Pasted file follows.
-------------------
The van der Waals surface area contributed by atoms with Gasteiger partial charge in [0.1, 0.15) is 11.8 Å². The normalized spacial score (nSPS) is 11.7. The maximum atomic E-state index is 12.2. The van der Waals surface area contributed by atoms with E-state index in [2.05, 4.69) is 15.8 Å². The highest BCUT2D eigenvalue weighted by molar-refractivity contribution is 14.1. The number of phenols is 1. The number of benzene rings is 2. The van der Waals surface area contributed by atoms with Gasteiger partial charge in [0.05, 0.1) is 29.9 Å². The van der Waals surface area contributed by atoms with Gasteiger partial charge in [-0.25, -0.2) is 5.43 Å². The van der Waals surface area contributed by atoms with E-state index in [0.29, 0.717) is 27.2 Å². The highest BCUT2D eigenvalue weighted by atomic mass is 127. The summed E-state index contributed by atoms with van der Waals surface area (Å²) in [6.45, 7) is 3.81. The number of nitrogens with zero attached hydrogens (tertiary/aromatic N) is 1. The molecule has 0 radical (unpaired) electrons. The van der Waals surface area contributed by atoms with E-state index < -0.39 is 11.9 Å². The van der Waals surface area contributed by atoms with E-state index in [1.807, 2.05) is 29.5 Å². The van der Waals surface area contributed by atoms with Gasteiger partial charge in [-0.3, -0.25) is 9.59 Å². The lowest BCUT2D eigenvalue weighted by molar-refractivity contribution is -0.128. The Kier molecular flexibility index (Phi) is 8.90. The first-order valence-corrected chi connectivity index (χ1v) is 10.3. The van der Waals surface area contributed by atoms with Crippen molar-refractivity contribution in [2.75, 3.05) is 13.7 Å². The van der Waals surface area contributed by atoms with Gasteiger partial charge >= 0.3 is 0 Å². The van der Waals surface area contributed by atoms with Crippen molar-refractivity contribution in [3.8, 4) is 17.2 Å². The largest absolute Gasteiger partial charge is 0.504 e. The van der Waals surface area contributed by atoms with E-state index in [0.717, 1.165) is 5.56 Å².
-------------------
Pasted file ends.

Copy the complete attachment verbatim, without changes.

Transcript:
The van der Waals surface area contributed by atoms with Gasteiger partial charge in [0.1, 0.15) is 11.8 Å². The normalized spacial score (nSPS) is 11.7. The maximum atomic E-state index is 12.2. The van der Waals surface area contributed by atoms with E-state index in [2.05, 4.69) is 15.8 Å². The highest BCUT2D eigenvalue weighted by molar-refractivity contribution is 14.1. The number of phenols is 1. The number of benzene rings is 2. The van der Waals surface area contributed by atoms with Gasteiger partial charge in [0.05, 0.1) is 29.9 Å². The van der Waals surface area contributed by atoms with Gasteiger partial charge in [-0.25, -0.2) is 5.43 Å². The van der Waals surface area contributed by atoms with E-state index in [0.29, 0.717) is 27.2 Å². The highest BCUT2D eigenvalue weighted by atomic mass is 127. The summed E-state index contributed by atoms with van der Waals surface area (Å²) in [6.45, 7) is 3.81. The number of nitrogens with zero attached hydrogens (tertiary/aromatic N) is 1. The molecule has 0 radical (unpaired) electrons. The van der Waals surface area contributed by atoms with E-state index < -0.39 is 11.9 Å². The van der Waals surface area contributed by atoms with E-state index in [1.807, 2.05) is 29.5 Å². The van der Waals surface area contributed by atoms with Gasteiger partial charge in [-0.3, -0.25) is 9.59 Å². The lowest BCUT2D eigenvalue weighted by molar-refractivity contribution is -0.128. The Kier molecular flexibility index (Phi) is 8.90. The first-order valence-corrected chi connectivity index (χ1v) is 10.3. The van der Waals surface area contributed by atoms with Crippen molar-refractivity contribution in [2.75, 3.05) is 13.7 Å². The van der Waals surface area contributed by atoms with Gasteiger partial charge >= 0.3 is 0 Å². The van der Waals surface area contributed by atoms with Crippen molar-refractivity contribution in [3.8, 4) is 17.2 Å². The largest absolute Gasteiger partial charge is 0.504 e. The van der Waals surface area contributed by atoms with E-state index in [0.717, 1.165) is 5.56 Å².